5 years ago

Controlling the Surface Reactivity of Titania via Electronic Tuning of Self-Assembled Monolayers

Controlling the Surface Reactivity of Titania via Electronic Tuning of Self-Assembled Monolayers
Lucas D. Ellis, J. Will Medlin, Charles B. Musgrave, Ryan M. Trottier, Daniel K. Schwartz
Reactivity of molecular catalysts can be controlled by organic ligands that regulate the steric and electronic properties of catalyst sites. This level of control has generally been unavailable for heterogeneous catalysts. We show that self-assembled monolayers (SAMs) on titania with tunable electronic properties provided fine control over surface reactivity. Controlling the identity of substituents on benzylphosphonic acid SAMs modulated the near-surface electrostatics, enabling regulation of the dehydration activity of 1-propanol and 1-butanol over a wide range, with activities and selectivities of the optimal catalyst far exceeding those of uncoated TiO2. The dipole moment of the adsorbed phosphonate was strongly correlated to the dehydration activity; kinetic measurements and computational modeling indicated that the interfacial electric field altered the transition-state structure and energy. Coating catalysts with SAMs having controllable charge distributions may provide a general approach to heterogeneous catalyst design analogous to the variation of ligands in molecular catalysts.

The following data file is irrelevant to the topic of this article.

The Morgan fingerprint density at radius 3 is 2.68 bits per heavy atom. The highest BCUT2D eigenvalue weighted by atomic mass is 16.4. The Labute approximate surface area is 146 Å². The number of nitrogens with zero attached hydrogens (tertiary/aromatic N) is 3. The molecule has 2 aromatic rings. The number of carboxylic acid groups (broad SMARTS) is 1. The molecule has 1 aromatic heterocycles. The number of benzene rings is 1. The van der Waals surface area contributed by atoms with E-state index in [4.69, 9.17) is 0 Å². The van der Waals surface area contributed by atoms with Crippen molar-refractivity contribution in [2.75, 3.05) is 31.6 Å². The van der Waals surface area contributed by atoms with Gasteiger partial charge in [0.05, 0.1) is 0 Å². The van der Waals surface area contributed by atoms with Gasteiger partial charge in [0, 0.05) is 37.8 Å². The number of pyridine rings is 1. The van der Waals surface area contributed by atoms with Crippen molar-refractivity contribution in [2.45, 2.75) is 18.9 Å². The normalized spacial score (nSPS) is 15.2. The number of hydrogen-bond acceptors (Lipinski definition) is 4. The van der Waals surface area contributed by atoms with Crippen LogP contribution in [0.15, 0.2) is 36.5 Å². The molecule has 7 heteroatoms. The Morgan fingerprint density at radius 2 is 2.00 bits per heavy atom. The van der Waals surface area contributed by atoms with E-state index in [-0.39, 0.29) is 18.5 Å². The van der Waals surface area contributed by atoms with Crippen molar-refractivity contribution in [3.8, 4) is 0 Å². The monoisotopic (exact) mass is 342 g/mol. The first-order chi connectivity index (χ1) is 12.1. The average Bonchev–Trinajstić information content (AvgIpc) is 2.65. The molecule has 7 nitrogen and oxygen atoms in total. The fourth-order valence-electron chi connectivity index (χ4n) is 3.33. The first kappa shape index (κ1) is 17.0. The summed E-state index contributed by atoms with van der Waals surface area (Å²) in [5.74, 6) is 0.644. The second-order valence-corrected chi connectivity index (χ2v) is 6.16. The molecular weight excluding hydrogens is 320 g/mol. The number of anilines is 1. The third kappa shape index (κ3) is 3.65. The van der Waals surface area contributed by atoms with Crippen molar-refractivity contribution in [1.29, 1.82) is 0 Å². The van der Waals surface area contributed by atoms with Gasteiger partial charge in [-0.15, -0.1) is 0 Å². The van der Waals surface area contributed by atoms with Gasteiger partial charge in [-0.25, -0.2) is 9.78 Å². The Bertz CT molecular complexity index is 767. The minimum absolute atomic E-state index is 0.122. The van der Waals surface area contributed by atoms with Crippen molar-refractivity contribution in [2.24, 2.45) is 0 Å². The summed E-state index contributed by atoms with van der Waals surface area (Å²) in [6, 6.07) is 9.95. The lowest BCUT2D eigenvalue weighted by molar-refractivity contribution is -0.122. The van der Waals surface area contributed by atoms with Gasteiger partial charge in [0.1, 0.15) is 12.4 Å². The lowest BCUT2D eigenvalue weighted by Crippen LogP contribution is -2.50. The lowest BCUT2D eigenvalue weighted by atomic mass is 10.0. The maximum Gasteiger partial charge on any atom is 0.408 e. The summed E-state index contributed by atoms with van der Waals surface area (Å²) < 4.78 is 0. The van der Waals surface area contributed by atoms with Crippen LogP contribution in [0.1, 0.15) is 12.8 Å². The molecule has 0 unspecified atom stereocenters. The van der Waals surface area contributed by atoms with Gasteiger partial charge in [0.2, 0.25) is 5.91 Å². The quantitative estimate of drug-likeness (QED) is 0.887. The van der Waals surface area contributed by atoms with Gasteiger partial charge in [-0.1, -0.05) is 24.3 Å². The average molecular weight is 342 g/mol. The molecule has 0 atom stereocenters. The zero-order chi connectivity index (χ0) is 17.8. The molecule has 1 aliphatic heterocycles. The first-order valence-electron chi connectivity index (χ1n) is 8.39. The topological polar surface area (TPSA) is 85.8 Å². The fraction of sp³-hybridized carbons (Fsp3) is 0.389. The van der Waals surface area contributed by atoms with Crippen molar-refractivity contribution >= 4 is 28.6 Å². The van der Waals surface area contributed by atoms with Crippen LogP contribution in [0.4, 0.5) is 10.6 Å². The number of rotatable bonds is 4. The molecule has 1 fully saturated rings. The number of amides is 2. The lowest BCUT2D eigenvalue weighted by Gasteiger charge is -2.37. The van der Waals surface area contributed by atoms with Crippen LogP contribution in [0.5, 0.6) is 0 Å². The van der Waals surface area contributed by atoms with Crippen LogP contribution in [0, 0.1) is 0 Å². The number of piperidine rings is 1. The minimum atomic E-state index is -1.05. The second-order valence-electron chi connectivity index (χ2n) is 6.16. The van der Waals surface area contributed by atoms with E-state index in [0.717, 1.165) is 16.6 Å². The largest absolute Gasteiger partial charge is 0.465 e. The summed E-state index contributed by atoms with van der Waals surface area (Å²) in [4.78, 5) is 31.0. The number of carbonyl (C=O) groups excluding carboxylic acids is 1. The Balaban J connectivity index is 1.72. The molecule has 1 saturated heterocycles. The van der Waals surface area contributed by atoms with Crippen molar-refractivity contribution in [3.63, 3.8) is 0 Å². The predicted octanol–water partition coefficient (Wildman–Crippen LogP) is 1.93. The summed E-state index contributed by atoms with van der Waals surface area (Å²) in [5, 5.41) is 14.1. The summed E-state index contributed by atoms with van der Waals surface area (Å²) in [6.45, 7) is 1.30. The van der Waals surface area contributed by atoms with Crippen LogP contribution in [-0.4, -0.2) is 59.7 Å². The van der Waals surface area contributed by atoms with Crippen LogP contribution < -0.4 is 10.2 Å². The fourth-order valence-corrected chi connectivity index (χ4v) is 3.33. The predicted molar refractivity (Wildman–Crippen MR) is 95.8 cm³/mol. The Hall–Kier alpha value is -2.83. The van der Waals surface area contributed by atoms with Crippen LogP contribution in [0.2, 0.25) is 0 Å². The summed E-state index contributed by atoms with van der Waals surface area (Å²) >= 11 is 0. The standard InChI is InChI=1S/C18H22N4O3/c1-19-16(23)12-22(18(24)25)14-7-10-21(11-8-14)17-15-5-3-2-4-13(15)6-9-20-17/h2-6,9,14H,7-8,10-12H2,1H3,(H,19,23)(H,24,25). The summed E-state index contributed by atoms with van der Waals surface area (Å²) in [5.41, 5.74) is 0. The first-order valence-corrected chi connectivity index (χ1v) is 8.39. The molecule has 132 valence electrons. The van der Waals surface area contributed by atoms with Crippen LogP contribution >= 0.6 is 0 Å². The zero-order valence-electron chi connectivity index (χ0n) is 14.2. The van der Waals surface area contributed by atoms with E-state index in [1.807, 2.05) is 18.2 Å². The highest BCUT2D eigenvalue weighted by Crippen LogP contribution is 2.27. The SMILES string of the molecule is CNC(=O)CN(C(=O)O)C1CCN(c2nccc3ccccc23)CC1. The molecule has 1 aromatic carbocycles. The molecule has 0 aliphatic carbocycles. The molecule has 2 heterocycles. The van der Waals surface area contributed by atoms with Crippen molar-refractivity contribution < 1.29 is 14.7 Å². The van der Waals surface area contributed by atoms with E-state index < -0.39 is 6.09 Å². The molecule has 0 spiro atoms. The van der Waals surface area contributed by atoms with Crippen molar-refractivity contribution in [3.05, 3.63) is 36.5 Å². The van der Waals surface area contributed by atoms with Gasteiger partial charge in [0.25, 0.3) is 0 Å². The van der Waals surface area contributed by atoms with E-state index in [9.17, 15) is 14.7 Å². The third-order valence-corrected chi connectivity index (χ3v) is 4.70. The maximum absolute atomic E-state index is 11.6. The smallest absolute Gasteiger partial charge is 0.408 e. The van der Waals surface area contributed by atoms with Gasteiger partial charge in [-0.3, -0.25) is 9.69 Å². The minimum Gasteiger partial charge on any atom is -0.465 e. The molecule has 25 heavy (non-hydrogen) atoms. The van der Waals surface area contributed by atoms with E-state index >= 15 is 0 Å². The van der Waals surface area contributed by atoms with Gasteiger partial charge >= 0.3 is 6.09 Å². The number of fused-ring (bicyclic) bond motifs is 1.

Publisher URL: http://dx.doi.org/10.1021/acscatal.7b02789

DOI: 10.1021/acscatal.7b02789

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